Carbon monoxide-releasing molecules

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Structure of RuCl(gly)(CO)3, known as CORM-3.

Carbon monoxide-releasing molecules (CO-RMs) are chemical compounds that release controlled amounts of carbon monoxide (CO) to cells and tissues and are being developed as potential therapeutic agents.[1][2] Although long recognized as a poison, CO also exhibits beneficial effects in small doses. These effects include anti-inflammatory activity, vasodilatation, and cardioprotection. CO is produced in mammals during the degradation of heme by heme oxygenase-1, a redox-sensitive enzyme induced by oxidative stress.[3][4] It is this enzymatic reaction that inspired the development of synthetic CO-RMs.[5]

Synthetic CO-RMs are typically metal carbonyl complexes. A representative CO-RM that has been extensively characterized both from a biochemical and pharmacological view point is the ruthenium(II) complex Ru(glycinate)Cl(CO)3, also known as CORM-3.[6]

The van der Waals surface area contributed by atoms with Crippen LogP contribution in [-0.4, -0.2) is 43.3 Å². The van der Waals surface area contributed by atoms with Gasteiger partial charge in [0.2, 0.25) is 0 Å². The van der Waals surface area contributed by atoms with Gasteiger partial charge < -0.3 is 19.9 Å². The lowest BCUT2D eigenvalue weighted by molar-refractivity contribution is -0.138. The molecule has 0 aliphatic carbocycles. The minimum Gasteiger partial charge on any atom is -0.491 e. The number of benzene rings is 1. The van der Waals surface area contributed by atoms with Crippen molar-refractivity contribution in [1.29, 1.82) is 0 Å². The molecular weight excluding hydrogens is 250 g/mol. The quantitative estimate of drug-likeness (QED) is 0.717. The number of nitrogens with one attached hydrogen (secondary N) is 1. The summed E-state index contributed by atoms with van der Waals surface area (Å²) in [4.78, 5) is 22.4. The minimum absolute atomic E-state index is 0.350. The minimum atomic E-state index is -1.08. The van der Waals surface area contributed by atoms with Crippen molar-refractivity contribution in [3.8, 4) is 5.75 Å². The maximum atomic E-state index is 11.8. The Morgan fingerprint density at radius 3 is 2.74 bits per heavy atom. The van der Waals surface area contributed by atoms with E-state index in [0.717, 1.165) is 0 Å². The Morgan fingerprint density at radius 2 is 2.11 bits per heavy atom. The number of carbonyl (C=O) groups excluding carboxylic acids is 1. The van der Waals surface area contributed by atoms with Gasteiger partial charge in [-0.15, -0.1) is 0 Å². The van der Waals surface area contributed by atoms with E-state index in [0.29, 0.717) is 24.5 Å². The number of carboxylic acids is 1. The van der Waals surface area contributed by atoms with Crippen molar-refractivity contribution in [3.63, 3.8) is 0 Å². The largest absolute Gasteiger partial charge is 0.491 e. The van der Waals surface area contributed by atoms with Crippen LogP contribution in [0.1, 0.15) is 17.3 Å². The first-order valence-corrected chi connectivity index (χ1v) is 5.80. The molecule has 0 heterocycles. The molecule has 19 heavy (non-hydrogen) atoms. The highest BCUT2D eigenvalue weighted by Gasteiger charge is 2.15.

1. ^ Vicki L Mahan "Neuroprotective, neurotherapeutic, and neurometabolic effects of carbon monoxide" Medical Gas Research 2012, 2:32. doi:10.1186/2045-9912-2-32.
  2. ^ Motterlini R and Otterbein LE. "The therapeutic potential of carbon monoxide" Nat. Rev. Drug Discov. 9:728-743, 2010.
  3. ^ Tenhunen R, Marver HS and Schmid R. "Microsomal heme oxygenase. Characterization of the enzyme" J Biol Chem. 244:6388-94, 1969.
  4. ^ Maines MD, Trakshel GM, Kutty RK. "Characterization of two constitutive forms of rat liver microsomal heme oxygenase. Only one molecular species of the enzyme is inducible" J. Biol. Chem. 261:411-9, 1986.
  5. ^ Motterlini R, Sawle P, Hammad J, Bains SK, Alberto R, Foresti R and Green CJ. "CORM-A1: a new pharmacologically active carbon monoxide-releasing molecule" FASEB J. 19:284-286, 2005.
  6. ^ Clark JE, Naughton P, Shurey S, Green CJ, Johnson TR, Mann BE, Foresti R and Motterlini R. "Cardioprotective actions by a water-soluble carbon monoxide-releasing molecule" Cir. Res. 93:e2-e8, 2003.